Trump’s Mugshot: Viral Moments Aren’t Just For Influencers

A graphic showing Donald Trump with a cross expression Photo credit: Roberta Macedo

Former President Donald Trump is the first in the nation’s history to have sat for both a presidential portrait and a criminal mugshot.

The image went viral after being released to the public on Aug. 24. He was booked in an Atlanta jail in Fulton County in connection to his criminal case for his alleged efforts to overturn the 2020 presidential election results.

“Presidents have now been charged with an average of two crimes per person,” Gregory Koger, a political science professor at UM, said. “Only one president has ever been charged. And it’s Donald Trump. For 90 different counts. It’s a serious step for American democracy to prosecute an ex-president.”

Since the mugshot’s release, the former president has been the brunt of thousands of memes on social media.

“The mugshot…obviously I was excited for that. Because it’s hilarious,” senior media scoring and production major Florence Hughes said. “I think my initial reaction was to put the meme on my ‘close friend’s’ Instagram story.”

Several public figures have also capitalized on the notorious image, including 90s punk band Green Day, selling limited-edition shirts with the word “nimrod” plastered over Trump’s face. The proceeds of the band’s sales will be donated to the victims of the Maui wildfires.

“I think it’s a good thing for people to find the fun in politics. Humor helps us deal with the gravity of the situation,” Koger said.

The Republican front-runner’s fundraising efforts have seen a $9.4 million increase since he was processed in Georgia. The day after the mugshot’s release, Trump’s campaign raised $4.18 million – the most he has raised in a 24-hour period.

“The Trump campaign is selling memorabilia with the mugshot. You can literally get a coffee mug with the mugshot on it,” Koger said.

Among the trending hashtags and circulation of the photo on Twitter’s re-invented platform “X,” Trump used the mugshot as an opportunity to jump back on the platform.

The post displayed the phrases “ELECTION INTERFERENCE” and “NEVER SURRENDER,” and is his first post in two years since being banned from Twitter for his alleged actions to incite violence during the January 6 insurrection.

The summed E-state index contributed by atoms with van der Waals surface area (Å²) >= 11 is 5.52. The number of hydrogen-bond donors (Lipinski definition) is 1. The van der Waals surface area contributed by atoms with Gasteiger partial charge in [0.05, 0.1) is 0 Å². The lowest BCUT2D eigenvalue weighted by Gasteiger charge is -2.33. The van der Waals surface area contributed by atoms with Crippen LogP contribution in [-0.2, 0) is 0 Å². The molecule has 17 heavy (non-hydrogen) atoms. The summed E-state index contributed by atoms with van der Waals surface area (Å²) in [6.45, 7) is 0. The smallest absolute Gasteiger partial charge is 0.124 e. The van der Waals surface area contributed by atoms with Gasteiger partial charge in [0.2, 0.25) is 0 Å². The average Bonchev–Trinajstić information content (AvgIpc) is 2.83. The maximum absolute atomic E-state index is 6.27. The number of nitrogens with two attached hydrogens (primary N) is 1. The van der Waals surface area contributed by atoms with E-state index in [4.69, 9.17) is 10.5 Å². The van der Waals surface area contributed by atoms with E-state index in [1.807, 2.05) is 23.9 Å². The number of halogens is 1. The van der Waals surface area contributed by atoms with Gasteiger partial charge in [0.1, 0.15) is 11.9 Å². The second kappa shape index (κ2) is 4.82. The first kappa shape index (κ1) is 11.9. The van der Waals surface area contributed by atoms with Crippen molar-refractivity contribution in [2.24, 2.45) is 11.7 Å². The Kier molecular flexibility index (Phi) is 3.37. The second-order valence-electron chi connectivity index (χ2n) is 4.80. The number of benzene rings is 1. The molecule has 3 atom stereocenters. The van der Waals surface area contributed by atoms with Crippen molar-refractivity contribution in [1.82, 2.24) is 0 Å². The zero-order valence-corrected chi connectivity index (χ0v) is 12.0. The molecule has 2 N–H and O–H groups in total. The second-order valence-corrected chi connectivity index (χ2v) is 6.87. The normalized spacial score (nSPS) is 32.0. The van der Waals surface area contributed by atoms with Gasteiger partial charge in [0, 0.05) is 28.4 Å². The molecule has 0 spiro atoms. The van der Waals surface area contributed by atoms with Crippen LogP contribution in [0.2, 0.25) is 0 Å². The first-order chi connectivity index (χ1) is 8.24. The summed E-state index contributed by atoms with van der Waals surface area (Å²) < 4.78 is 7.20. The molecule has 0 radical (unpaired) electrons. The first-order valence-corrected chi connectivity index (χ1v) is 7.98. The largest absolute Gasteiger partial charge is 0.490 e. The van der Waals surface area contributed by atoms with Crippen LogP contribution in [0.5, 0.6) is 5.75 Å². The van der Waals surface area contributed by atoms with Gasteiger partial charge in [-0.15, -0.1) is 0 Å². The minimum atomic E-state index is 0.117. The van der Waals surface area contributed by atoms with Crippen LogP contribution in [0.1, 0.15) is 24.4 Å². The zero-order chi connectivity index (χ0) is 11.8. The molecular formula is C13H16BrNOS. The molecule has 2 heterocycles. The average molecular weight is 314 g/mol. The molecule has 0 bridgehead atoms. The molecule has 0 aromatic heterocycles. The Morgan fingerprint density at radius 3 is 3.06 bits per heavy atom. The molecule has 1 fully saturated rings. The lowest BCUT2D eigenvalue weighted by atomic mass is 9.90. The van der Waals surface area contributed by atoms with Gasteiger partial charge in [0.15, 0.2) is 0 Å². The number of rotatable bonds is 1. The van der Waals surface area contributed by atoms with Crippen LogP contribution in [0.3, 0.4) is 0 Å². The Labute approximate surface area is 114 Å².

“I haven’t really seen his return to Twitter, but I don’t think that matters that much because people who agree with him aren’t even on Twitter. I think they’re still in the Truth Social realm,” Hughes said.

His case in Georgia is the second of four total indictments that have emerged over the past year. The other indictments include the January 6 insurrection case (U.S. District Court, Washington D.C.), the classified documents case (U.S. District Court, Southern Florida) and the hush money case (State Court, New York).

“On one hand, opponents of Donald Trump see the mugshot and think ‘he’s being treated like the criminal I’ve long believed him to be’,” Koger said. “To his supporters on the other hand, it has a completely different meaning. They think ‘here’s our guy, being hounded by big government because he fights so hard for us.’”

For each of these cases to reach the indictment stage, a prosecutor presented evidence to a grand jury to aid them in deciding whether the defendant should be formally accused of the crime.

There is a long road ahead for Trump with each of these cases, many of which could interfere with his presidential campaign efforts in the upcoming year.

“A lot of 2024 will be news coverage of Donald Trump going from one trial to the next. At the same time, he’s going to be competing in Republican primaries, and if polls stay the way they are, he’s going to win them.” Koger said.

As of right now, his dedicated voter base remains unwavering, and several of his 2024 competitors admitted in the Aug. 23 GOP debate that they will still support Trump if he wins the nomination, with the exception of Asa Hutchinson, former governor of Arkansas, and Chris Christie, the former governor of New Jersey.

The topic of Trump’s indictments was a notably uncomfortable subject for the candidates in the debate, with Chris Christie, the former governor of New Jersey, being the outlier and attacking the former president.

“I don’t know if it’s going to help or harm the campaign. Obviously it’s going to harm it, but because of the bizarreness of the whole situation, it’s going to help him a little bit in a way.” Hughes said.

It’s no secret that Donald Trump remains unconventional in his approach to navigating today’s political environment. His history in the business world has proven to be a key factor in his ability to spin viral moments into exposure and financial opportunities, yet his political future remains uncertain.

“If he does in fact get the nomination, he may have to finish out the general election from a jail cell,” Koger said.